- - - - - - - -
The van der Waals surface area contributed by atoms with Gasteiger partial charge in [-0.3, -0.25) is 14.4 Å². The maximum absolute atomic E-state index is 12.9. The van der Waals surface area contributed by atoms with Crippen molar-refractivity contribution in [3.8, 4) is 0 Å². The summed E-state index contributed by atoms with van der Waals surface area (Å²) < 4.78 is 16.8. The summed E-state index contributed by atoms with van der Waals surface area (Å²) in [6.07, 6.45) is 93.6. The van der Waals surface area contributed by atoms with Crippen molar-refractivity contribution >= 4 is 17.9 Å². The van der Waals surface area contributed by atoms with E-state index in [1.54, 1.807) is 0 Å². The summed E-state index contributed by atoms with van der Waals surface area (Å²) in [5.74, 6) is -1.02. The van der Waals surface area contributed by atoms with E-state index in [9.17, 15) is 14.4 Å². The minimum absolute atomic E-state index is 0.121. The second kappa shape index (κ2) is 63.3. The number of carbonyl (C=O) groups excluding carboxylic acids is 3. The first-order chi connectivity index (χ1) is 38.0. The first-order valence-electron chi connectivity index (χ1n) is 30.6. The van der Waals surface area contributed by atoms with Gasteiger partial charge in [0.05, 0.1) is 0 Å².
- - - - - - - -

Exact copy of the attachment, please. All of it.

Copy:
The van der Waals surface area contributed by atoms with Gasteiger partial charge in [-0.3, -0.25) is 14.4 Å². The maximum absolute atomic E-state index is 12.9. The van der Waals surface area contributed by atoms with Crippen molar-refractivity contribution in [3.8, 4) is 0 Å². The summed E-state index contributed by atoms with van der Waals surface area (Å²) < 4.78 is 16.8. The summed E-state index contributed by atoms with van der Waals surface area (Å²) in [6.07, 6.45) is 93.6. The van der Waals surface area contributed by atoms with Crippen molar-refractivity contribution >= 4 is 17.9 Å². The van der Waals surface area contributed by atoms with E-state index in [1.54, 1.807) is 0 Å². The summed E-state index contributed by atoms with van der Waals surface area (Å²) in [5.74, 6) is -1.02. The van der Waals surface area contributed by atoms with E-state index in [9.17, 15) is 14.4 Å². The minimum absolute atomic E-state index is 0.121. The second kappa shape index (κ2) is 63.3. The number of carbonyl (C=O) groups excluding carboxylic acids is 3. The first-order chi connectivity index (χ1) is 38.0. The first-order valence-electron chi connectivity index (χ1n) is 30.6. The van der Waals surface area contributed by atoms with Gasteiger partial charge in [0.05, 0.1) is 0 Å².